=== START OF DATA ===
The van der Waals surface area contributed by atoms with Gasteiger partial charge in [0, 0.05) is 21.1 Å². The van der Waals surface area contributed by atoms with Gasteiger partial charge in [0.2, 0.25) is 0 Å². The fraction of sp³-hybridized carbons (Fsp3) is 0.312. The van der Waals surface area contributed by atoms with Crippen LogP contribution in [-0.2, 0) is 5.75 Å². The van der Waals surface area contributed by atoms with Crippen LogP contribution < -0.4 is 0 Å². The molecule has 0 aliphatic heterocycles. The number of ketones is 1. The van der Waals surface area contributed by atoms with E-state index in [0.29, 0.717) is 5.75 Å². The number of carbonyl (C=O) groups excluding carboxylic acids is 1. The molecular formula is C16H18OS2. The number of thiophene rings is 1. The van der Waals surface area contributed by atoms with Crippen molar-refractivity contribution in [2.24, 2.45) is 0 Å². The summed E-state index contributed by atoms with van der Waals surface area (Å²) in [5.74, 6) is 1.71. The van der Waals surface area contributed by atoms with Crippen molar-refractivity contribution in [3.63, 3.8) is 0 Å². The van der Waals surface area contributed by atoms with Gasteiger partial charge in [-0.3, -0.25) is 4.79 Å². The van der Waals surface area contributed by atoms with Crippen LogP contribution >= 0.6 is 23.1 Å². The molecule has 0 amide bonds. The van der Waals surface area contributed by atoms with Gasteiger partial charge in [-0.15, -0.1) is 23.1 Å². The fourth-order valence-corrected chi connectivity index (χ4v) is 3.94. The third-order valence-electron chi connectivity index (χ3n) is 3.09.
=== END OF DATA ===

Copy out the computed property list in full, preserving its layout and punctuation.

The van der Waals surface area contributed by atoms with Gasteiger partial charge in [0, 0.05) is 21.1 Å². The van der Waals surface area contributed by atoms with Gasteiger partial charge in [0.2, 0.25) is 0 Å². The fraction of sp³-hybridized carbons (Fsp3) is 0.312. The van der Waals surface area contributed by atoms with Crippen LogP contribution in [-0.2, 0) is 5.75 Å². The van der Waals surface area contributed by atoms with Crippen LogP contribution < -0.4 is 0 Å². The molecule has 0 aliphatic heterocycles. The number of ketones is 1. The van der Waals surface area contributed by atoms with E-state index in [0.29, 0.717) is 5.75 Å². The number of carbonyl (C=O) groups excluding carboxylic acids is 1. The molecular formula is C16H18OS2. The number of thiophene rings is 1. The van der Waals surface area contributed by atoms with Crippen molar-refractivity contribution in [2.24, 2.45) is 0 Å². The summed E-state index contributed by atoms with van der Waals surface area (Å²) in [5.74, 6) is 1.71. The van der Waals surface area contributed by atoms with Crippen molar-refractivity contribution in [3.63, 3.8) is 0 Å². The van der Waals surface area contributed by atoms with Gasteiger partial charge in [-0.3, -0.25) is 4.79 Å². The van der Waals surface area contributed by atoms with Crippen LogP contribution >= 0.6 is 23.1 Å². The molecule has 0 amide bonds. The van der Waals surface area contributed by atoms with Gasteiger partial charge in [-0.15, -0.1) is 23.1 Å². The fourth-order valence-corrected chi connectivity index (χ4v) is 3.94. The third-order valence-electron chi connectivity index (χ3n) is 3.09.